Dust mesh and alternative alloys for the S4Mini

Minipiman

Case Bender
Original poster
New User
Nov 6, 2018
2
0
I was wondering if anyone has used some kind of dust mesh on the Skyreach 4 mini ventilation holes. Could it be a good idea to sell it as a separate product on the NFC website?

On the other hand, I was wondering if Josh considered building the 4 Mini on magnesium alloy rather than aluminum (~1.7g/cm3 vs ~2.7g/cm3). That would bring the weight from 1.1kg to ~0.6 approx (maybe the reason not to do it is economic...)
 

Josh | NFC

Not From Concentrate
NFC Systems
Silver Supporter
Jun 12, 2015
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www.nfc-systems.com
@Supercluster might be able to help answer the possibility of a sheet metal magnesium chassis. He seems to be a wiz when it comes to material science.

I would love to do a frame in magnesium. I don't know much about it other than it looked like quite the undertaking. Kinda off topic but I have wanted to do a pressed magnesium frame ever since heard about these machines:

 

Supercluster

Average Stuffer
Feb 24, 2016
85
121
My physical experience with magnesium is limited, though I have rebuilt a ThinkPad T61p from two wrecked ones:

During that process I have had the opportunity to inspect two unibody magnesium alloy endoskeletons which enabled the ThinkPads with their "mil-spec" certification. The "roll cages"(as they were called) are remarkably light and stiff with most of the material being under 1.5mm thick.

The touch and flex feel of cast, non-coated, environmentally passivated, magnesium is somewhere between aluminium and a carbon-composite. I am not sure about the alloy used in making the skeletons. For concrete UTS, Young's modulus, temper availability, and other material properties values you should look up the certificate for the specific alloy. The two commonly used (and relatively easily sourced) are AZ31 for wrought and AZ91 for cast alloys (the AZ stands for Aluminium Zinc).

I am able to confirm one of the main downsides as the frames were cracked in a few places. Alas, I have no images of my own so the internet ones will have to do the illustration of what I am talking about:
What can also be observed is the comparative cost cutting in case of the ThinkPad T500 (upper image).

It should be noted that cast alloys as a rule have a lower tensile strength, and are generally inferior, than the wrought ones. They are also appropriately less expensive to produce. If you want to delve further or know more about this topic, you should do so on your own, as higher understanding of crystal lattice structure is required than I currently possess.

The above mentioned downside of using magnesium alloys is their brittleness at room temperatures. This makes them inherently unsuitable for sheet metal bending, at least in the "industry standard" terms (I doubt that Lian Li has temperature regulated break presses).


This publication refers to wrought alloys and summarizes with the following:

"The sheet metal forming of magnesium alloys requires an adaption of the forming processes utilized. Due to limited formability at room temperature, heating above a temperature of 200 to 225 °C is necessary in order to activate additional gliding planes. By the example of roll forming, the temperature regime and implementation of heating equipment into the forming process is illustrated."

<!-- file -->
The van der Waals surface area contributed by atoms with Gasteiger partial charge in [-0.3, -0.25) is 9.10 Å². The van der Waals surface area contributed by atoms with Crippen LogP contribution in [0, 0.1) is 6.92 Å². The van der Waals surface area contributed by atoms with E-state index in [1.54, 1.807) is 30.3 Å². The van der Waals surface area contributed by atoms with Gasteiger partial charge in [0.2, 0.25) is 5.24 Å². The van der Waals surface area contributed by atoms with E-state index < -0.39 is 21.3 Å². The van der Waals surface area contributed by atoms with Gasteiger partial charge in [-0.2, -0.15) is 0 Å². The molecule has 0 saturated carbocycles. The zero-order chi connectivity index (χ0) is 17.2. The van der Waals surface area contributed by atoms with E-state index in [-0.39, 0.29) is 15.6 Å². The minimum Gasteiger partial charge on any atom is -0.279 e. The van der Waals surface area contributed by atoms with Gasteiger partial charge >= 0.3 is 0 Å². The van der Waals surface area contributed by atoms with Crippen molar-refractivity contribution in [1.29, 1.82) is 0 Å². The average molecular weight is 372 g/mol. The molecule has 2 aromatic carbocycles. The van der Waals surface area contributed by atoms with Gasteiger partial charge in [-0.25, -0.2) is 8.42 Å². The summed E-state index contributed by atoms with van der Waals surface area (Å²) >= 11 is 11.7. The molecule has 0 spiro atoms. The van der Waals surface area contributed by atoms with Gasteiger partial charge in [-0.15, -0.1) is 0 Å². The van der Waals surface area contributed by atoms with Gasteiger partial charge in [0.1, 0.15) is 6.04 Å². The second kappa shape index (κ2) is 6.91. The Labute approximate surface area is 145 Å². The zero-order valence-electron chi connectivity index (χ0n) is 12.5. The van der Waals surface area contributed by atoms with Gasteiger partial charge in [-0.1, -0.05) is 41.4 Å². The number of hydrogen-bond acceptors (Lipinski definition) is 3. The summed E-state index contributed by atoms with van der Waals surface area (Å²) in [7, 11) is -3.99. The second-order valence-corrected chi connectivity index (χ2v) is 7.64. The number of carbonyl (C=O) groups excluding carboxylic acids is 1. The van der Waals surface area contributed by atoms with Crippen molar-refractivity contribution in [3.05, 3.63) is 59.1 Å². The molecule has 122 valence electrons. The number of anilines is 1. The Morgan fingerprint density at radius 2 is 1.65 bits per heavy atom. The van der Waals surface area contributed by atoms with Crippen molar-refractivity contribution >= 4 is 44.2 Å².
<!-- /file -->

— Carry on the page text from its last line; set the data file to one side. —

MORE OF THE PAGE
The AZ31 alloy is commonly rolled and extruded, and the consensus is there.
Reference for a cast magnesium alloy.

To make the post more complete I will mention the "witchcraft" of alloy production that is
extrusion of rapidly solidified powders, which essentially doubles the material properties values, even compared to commonly used wrought methods.

As for the machining of magnesium.. Well, magnesium is a reactive alkaline earth metal and the chips produced during machining are flammable so it makes an additional hazard (expense) in the production chain.
It does, however, machine very nicely:

To round up, I will reiterate that magnesium is naturally passivated, hence, the oportunity to be anodized similarly to aluminium, as a reference to the finishing options.
Much else is there to be said about magnesium as it is truly a remarkable material, to which the future belongs, but I will end the main post body here.

When transitioning into the scales of economy we should be aware that the global magnesium industry is still over an order of magnitude smaller than the aluminium industry.

Summa summarum:

A magnesium case is certainly a possibility, though unlikely in the current production budget and market maturity constraints. As I have understood @Josh | NFC mention somewhere (Kind words. Thank you), he is looking for something able to be produced with greater volume, as well as be more price-competitive than the current setup. Although it will undoubtedly be more represented as we go further, today, the magnesium industry is immature for such an undertaking.
This is, naturally, only an opinion and I would enjoy to be proved wrong by the NFC (anyone, really) with the release of a (for example) extruded, magnesium, limited, edition of the Mini.
 
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Krauthaus

Chassis Packer
Nov 21, 2018
13
11
https://www.amazon.com/dp/B01JKVP1G2/?tag=theminutiae-20 <- I got a few of this from a earlier project; when I am finished with my build (about 4-6 weeks; depending on part delivery) I will cover the case in one of these and measure the temperature under load. (It will make them worse; of course. But it would be interesting to see if it is acceptable or not. Since I will use my build for work under dirty conditions I will further investigate what kind of fabric could be thin engought with a good airflow. I also thought on some non permanent sprayglue and some stretch cloath. (Like strech it as hard as you can and apply it on the sprayed case; cut the acess.)